I have encountered a wide range of patients. I man fractured his fibula because he was hit by a car. Another man thought he had a broken rib because a cow ran into him. A man had full blown TB, in both lungs. TB is the common reason we do chest x-rays. (it will be a miracle if I don't get it at some point in the year.) The condition of patients is really devastating. Today a patient was 31 years old and only weighed 73 pounds. The lack of food is very apparent. Every now and then a patient will come in who weighs about 175 pounds and they are considered obese. Haha, I have tried explaining obesity in America but they really cant fathom it.

Overall work is going well. I have done a few patients on my own which is very rewarding. With time, I will get the hang of it.

Well, i have to go. This afternoon we are going to climb a nearby mountain that overlooks the lake!

Sunday, February 8, 2009

Im Here!

I have arrived in Kenya! After 25 hours of travel Christy, the other volunteer I am here with, and I arrived in Nairobi. We spent Friday in Nairobi with Fr Emilio. He is an Italian priest who runs the hospital. Friday evening we went to a lavish Italian restaurant. We had a candlelight dinner of lasagna and barracuda. Afterwards we all had some lemon cello to drink! This was definitely not what I was expecting to be eating in Africa!

Saturday we made the 8 hour journey to Karungu, my town for the next year. It was a beautiful and extremely bumpy ride to say the least. We drove through the rift valley which was breath taking. No sightings of wildlife, other than the cows that are everywhere. When people are dying of starvation in a country the condition of the roads is low on a governments to do list. I was bouncing out of my seat like a rag doll some of the time. Also, I’m still getting use to driving on the left side of the road. However, sometimes we drive on the right side of the road when there are less potholes. Dodging potholes, stray dogs, and cows are a frequent occurrence. I’m glad I won’t be doing any of the driving here!

I am 90 minutes from the nearest paved road. So in the rainy season we will probably won’t be doing any traveling because the road is impassable. The area surrounding the hospital is very rural. The standard house is a mud hut with straw roofs, or shacks with tin roofs. Electricity lines have yet to be installed in Karungu. The poles are in the ground but no lines are up. With that being said, the area within the gates of St. Camillus hospital are very nice. Its like a palace compared to its surroundings. Our accommodations are very comfortable. Christy and I have our own separate bedrooms, and a bathroom with running water. The whole compound has a generator. So we have power, a few hours in the morning, a few hours around lunch, and its on continuously at night. I’m in the African bush, but the ritzy part of the bush! Oh, and I almost forgot to mention that I can see Lake Victoria from my bedroom window! The sunsets over the lake are amazing!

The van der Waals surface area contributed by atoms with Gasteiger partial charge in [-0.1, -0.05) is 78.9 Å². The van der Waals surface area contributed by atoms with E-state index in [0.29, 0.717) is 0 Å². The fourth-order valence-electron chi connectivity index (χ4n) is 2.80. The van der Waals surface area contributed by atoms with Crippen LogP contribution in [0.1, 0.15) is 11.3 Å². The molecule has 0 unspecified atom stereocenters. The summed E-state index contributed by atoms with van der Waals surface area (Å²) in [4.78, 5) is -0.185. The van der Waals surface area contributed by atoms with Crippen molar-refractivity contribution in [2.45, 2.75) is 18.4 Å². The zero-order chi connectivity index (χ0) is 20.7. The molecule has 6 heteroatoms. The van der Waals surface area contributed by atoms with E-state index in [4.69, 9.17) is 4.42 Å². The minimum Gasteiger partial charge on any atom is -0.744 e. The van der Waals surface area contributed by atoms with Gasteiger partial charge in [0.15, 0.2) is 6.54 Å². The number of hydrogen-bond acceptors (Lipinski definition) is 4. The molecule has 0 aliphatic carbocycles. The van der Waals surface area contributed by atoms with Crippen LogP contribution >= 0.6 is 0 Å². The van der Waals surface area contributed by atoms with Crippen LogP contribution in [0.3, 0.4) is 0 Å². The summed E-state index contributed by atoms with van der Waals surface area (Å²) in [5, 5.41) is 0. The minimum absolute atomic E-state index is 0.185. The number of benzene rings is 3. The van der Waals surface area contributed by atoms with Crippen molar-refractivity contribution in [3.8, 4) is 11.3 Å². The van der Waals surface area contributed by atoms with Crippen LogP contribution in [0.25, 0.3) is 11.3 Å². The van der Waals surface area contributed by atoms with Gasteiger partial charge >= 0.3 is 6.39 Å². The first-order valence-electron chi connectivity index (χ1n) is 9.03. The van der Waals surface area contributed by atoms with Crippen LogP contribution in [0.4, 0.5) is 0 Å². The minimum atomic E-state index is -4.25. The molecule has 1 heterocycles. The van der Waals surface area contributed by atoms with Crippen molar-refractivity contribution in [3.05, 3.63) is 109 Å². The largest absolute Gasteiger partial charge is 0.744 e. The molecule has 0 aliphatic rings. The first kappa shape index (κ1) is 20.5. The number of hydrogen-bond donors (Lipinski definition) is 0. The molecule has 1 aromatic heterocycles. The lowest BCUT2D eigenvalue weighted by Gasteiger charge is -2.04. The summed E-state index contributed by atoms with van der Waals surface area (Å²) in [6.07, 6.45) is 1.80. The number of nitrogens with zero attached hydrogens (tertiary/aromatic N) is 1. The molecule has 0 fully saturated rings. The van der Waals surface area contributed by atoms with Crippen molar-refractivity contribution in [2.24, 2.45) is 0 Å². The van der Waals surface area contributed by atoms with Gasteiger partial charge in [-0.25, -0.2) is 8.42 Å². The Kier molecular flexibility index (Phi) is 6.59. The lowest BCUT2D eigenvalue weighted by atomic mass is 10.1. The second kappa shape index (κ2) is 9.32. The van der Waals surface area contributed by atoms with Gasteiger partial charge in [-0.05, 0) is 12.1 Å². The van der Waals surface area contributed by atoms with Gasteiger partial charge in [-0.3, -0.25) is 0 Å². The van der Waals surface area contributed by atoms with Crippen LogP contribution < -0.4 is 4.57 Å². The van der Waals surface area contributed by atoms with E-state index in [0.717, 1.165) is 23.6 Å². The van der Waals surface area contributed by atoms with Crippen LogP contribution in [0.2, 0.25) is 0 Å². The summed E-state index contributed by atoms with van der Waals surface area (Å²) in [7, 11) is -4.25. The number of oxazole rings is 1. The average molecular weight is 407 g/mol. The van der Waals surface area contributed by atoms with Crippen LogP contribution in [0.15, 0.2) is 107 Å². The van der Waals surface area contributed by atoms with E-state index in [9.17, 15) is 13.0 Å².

Well, I got to head to bed. Tomorrow is my first day at work! Wish me luck!

Tuesday, February 3, 2009

I'm leaving on a jet plane...

Tomorrow is the day! I'm nervous and excited for the journey that is awaiting me. I had a fabulous weekend. Friday night was a surprise going away party with friends, and Saturday was a party with family. Thanks to everyone who came! I couldn't ask for a more perfect weekend.
Everything has come together in the last few days. Friday, I finally got my passport back. It had to be send to the Kenyan embassy in Washington DC in order to receive my visa. Today, I received a shipment of medical supplies from the Catholic Medical Mission Board drug warehouse. I am bringing a whole suitcase of drugs and other supplies with me. Very exciting stuff! I'm also taking a $730 donation which was collected from my wonderful coworkers at Good Sam Hospital. It's wonderful to see one hospital help another hospital. Thanks again guys!
If the weather cooperates I should depart Cincinnati at 11:45am. I head to Chicago, then to London, and finally Nairobi, Kenya. If everything goes smoothly I'll arrive Thursday at 9:30pm, Kenya time. They are 8 hours ahead of Cincinnati. All this snow is beautiful but I'm ready for some warm weather! FYI: it's currently 88 degrees in Kenya.
Well, this is it. I'm not sure when I'll be posting again. The hospital has satellite internet, I'm not sure exactly how it works, but I've been warned it overloads easily. I'm expecting the "snail paced" internet I encountered in Ghana.
Can't wait to update you once I arrive! Keep in touch!